The recent case of Government Legal Services (GLS) v Brookes is of particular interest to employers as it is one of the few decisions at Employment Appeal Tribunal (EAT) level where a claim of indirect disability discrimination has succeeded. The case revolves around on-line psychometric testing, an extensively used recruitment selection tool.
Ms Brookes, who was diagnosed with Asperger’s in 2009, applied for a solicitor’s training contract with GLS having successfully completed her university law degree. Competition for GLS contracts is notoriously tough, with several thousand applicants a year applying for just 35 places. The first stage of the GLS’s recruitment process required applicants to complete an on-line "situational judgement test" (SJT). This was a multiple choice psychometric test which was aimed at assessing candidates’ decision making capabilities.
Ahead of her application, Ms Brookes contacted GLS requesting adjustments to be made to the SJT in light of her Asperger’s. She asked to be allowed to submit a short narrative response to the questions raised, rather than having to select from multiple-choice options. GLS refused Ms Brookes’ request, informing her that no alternative test format was possible. However, GLS did inform Ms Brookes that provision could be made for an extension of time to complete the SJT. Ms Brookes went on to take the SJT in multiple choice format, but failed, scoring 12 out of 22. The pass mark for progressing to the next stage of the recruitment process was 14.
Ms Brookes brought employment tribunal claims against GLS for indirect disability discrimination, discrimination arising from a disability and failure to comply with the duty to make reasonable adjustments. (Interestingly, Ms Brookes represented herself successfully throughout!)
Employment tribunal decision
The employment tribunal (ET) found in favour of Ms Brookes on all her discrimination claims. In respect of her claim of indirect discrimination, the ET found that, by requiring all applicants to pass an on-line psychometric test in multiple choice format as part of its initial screening process, GLS had applied a ‘provision, criterion or practice’ (PCP) which put Ms Brookes at a particular disadvantage due to her condition. Ms Brookes provided the ET with extensive medical evidence that her Asperger’s meant she "lacked social imagination and so had difficulties in imaginative and counter-factual reasoning in hypothetical scenarios", an essential requirement for success in the multiple-choice SJT.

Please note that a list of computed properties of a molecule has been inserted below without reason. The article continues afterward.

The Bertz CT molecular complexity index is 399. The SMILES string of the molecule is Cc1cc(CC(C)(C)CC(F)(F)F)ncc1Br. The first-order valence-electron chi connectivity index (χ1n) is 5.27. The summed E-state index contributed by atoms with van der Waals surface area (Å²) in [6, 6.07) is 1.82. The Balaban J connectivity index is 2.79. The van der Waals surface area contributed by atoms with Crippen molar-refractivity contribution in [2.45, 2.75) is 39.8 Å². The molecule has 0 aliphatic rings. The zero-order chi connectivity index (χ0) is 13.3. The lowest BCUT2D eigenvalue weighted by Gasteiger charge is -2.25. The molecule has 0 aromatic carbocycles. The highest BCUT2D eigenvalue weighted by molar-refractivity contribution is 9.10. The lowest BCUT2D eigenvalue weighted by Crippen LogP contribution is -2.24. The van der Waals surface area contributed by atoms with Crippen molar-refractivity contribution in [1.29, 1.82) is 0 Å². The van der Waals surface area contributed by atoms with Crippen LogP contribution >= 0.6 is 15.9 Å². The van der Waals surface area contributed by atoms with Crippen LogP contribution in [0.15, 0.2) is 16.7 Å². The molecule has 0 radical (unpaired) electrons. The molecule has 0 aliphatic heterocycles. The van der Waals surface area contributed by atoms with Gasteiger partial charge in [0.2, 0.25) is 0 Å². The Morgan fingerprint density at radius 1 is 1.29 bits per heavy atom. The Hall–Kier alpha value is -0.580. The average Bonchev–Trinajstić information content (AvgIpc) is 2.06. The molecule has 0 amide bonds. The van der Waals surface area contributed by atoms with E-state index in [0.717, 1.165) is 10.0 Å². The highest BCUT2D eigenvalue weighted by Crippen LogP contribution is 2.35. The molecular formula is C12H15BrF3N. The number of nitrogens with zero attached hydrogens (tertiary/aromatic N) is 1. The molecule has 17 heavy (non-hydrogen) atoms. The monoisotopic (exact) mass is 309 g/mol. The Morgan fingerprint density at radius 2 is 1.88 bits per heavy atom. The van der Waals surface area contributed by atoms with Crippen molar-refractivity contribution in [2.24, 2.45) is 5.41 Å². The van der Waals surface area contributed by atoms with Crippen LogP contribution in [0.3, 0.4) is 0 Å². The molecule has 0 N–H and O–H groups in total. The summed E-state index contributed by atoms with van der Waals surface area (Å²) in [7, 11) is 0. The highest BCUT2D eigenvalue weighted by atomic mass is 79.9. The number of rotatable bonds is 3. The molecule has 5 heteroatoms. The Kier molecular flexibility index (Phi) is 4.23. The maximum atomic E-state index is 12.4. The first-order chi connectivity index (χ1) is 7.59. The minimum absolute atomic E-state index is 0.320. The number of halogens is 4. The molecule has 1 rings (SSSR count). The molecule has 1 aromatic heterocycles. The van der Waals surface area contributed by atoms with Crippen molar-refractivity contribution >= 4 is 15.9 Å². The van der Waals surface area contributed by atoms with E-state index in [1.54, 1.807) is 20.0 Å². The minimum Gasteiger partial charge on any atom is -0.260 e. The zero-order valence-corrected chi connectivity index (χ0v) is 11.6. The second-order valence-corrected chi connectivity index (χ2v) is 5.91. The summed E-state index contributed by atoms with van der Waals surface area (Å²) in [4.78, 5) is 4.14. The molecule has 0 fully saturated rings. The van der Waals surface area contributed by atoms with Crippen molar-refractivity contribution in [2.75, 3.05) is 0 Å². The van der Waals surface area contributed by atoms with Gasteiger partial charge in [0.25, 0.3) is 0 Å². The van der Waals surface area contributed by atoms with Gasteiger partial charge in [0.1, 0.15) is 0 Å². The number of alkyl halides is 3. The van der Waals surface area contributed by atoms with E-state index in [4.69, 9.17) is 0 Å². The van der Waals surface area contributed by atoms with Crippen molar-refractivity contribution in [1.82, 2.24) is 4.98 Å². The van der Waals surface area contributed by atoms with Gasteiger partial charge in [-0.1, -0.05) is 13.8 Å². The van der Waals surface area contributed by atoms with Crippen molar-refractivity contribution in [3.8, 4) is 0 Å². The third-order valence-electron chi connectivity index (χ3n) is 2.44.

Whilst the ET accepted that GLS’s PCP had a legitimate aim – testing for core competencies in an efficient manner – it was not ‘a proportionate mean of achieving that aim’, as other less discriminatory alternative methods of testing for such competencies were available. GLS’s actions were also found to amount to ‘discrimination arising in consequence of Ms Brookes’ disability’.
Further, in refusing to allow Ms Brookes to provide answers in an alternative format to multiple-choice selection the ET found GLS to have failed in its duty to make ‘reasonable adjustments’ in respect of her disability.
As well as making an award of compensation to Ms Brookes, the ET recommended that GLS issue her with a formal written apology and review its recruitment procedures in relation to disabled job applicants. GLS appealed.
In upholding the ET’s decision, the EAT found the ET’s reasoning to have been "impeccable and beyond reproach" - praise indeed! The EAT emphasised that in Ms Brookes the ET had been presented with a potentially capable candidate who had come very close to the reaching the required pass mark for the SJT (allowing her to progress further in the GLS recruitment process). In the circumstances, the ET had been entitled to conclude that the most likely explanation for Ms Brookes’ minimal short-fall was her Asperger’s, and the additional difficulties she faced as result of taking the SJT in multiple-choice format.
The EAT also agreed with the ET assessment that the adjustments suggested by Ms Brookes to the SJT had been reasonable, and GLS’s unwillingness to implement them amounted to a failure to comply with the duty to make reasonable adjustments.
The case shows the dangers of rigid thinking by employers when it comes to recruitment, and the importance of considering reasonable adjustments for disabled applicants. Such adjustments don’t mean that candidates can’t be assessed for legitimate core competencies. However, a willingness to be flexible and to consider potential alternative methods for such assessment are essential to avoiding successful claims of disability discrimination along the way.
How can EEF Help?
We will be looking in more detail at ‘the duty to make reasonable adjustments’ in our forthcoming national seminar Employee ill health: active management for effective outcomes. The seminar also covers the impact and management of "hidden disabilities", such as Asperger’s, in the workplace. For further information, or to book a place, see here.
EEF members can also find additional information and support on HR resources section of the EEF website.